I was reading this quite interesting article about Daniel Everett, a missionary turned linguist. He has studied the Pirahã tribe in the Amazon basin in Brazil. They are an interesting bunch (there are only about 750 of them): they have no sense of number as we do, no creation myth and no interest in talking about the distant future or past. I was struck by the following comment by Everett “This constellation of features really cried out for an explanation and, it took me about 20 years to realise that there might be a unifying explanation for all of these things ” Everett’s explanation is that there is no universal grammar. That is a pretty big idea and directly contradicts the thesis of Noam Chomsky which has been hugely influential in modern linguistics and more generally.
I have no idea who is right but what strikes me about the remark is that it took a long time for his key insight to emerge and its pretty profound. Sometimes important ideas take a long time – and a certain amount of luck. The snag is that this is not what research councils and foundations want to hear. What are your chances of getting funding for research that will take 20 years to come to fruition and may or may not come up with an important idea? Zilch. So the pressure is to come up with a constant stream of relatively minor but publishable discoveries which are necessarily somewhat predictable, even banal. Most academics have to constantly publish or be seen to be unproductive or indolent. Even the luxury of a sabbatical, when one might want to kick-back and think about some new ideas and maybe re-tool, is expected to produce some output.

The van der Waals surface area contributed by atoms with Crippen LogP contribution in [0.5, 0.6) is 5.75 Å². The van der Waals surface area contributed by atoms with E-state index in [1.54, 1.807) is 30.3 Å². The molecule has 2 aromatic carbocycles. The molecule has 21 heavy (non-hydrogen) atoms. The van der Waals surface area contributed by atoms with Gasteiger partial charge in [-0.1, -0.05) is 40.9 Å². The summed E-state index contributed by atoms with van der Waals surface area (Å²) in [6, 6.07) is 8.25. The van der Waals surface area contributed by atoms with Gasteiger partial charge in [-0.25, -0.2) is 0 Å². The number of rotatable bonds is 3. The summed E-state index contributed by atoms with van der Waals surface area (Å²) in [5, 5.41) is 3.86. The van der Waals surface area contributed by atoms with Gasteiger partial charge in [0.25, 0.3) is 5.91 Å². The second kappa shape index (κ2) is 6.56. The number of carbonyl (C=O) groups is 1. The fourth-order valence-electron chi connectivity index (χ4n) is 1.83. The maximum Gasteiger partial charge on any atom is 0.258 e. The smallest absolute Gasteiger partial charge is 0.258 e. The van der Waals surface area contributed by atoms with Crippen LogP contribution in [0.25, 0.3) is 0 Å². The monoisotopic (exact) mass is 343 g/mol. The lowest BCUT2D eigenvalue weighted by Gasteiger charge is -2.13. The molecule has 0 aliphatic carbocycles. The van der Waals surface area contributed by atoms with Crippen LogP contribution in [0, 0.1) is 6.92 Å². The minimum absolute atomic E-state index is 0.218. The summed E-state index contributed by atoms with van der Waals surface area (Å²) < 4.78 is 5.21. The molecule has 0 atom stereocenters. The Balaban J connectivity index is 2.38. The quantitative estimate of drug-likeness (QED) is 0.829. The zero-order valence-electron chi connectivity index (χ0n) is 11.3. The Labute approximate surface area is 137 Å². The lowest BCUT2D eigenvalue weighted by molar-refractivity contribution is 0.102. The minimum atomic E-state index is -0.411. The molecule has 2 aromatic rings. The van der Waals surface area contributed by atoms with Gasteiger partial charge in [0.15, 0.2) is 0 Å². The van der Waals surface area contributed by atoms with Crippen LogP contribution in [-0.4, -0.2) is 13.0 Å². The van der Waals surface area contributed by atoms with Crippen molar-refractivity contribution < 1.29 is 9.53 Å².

In fairness to research funders, you can’t blame them for being somewhat conservative – they get hounded for not producing results quickly- and there are some initiatives to fund more risky research ventures. But, for example, research that is intrinsically inter-disciplinary is likely to continue to fall between two or more stools: although everyone talks about its importance, no one wants to pay for it. So I can’t help feeling that the really big ideas, the ones that change how we think about the world and how ultimately we do business, are not going to be supported. This seems to be the universal grammar of modern academic research.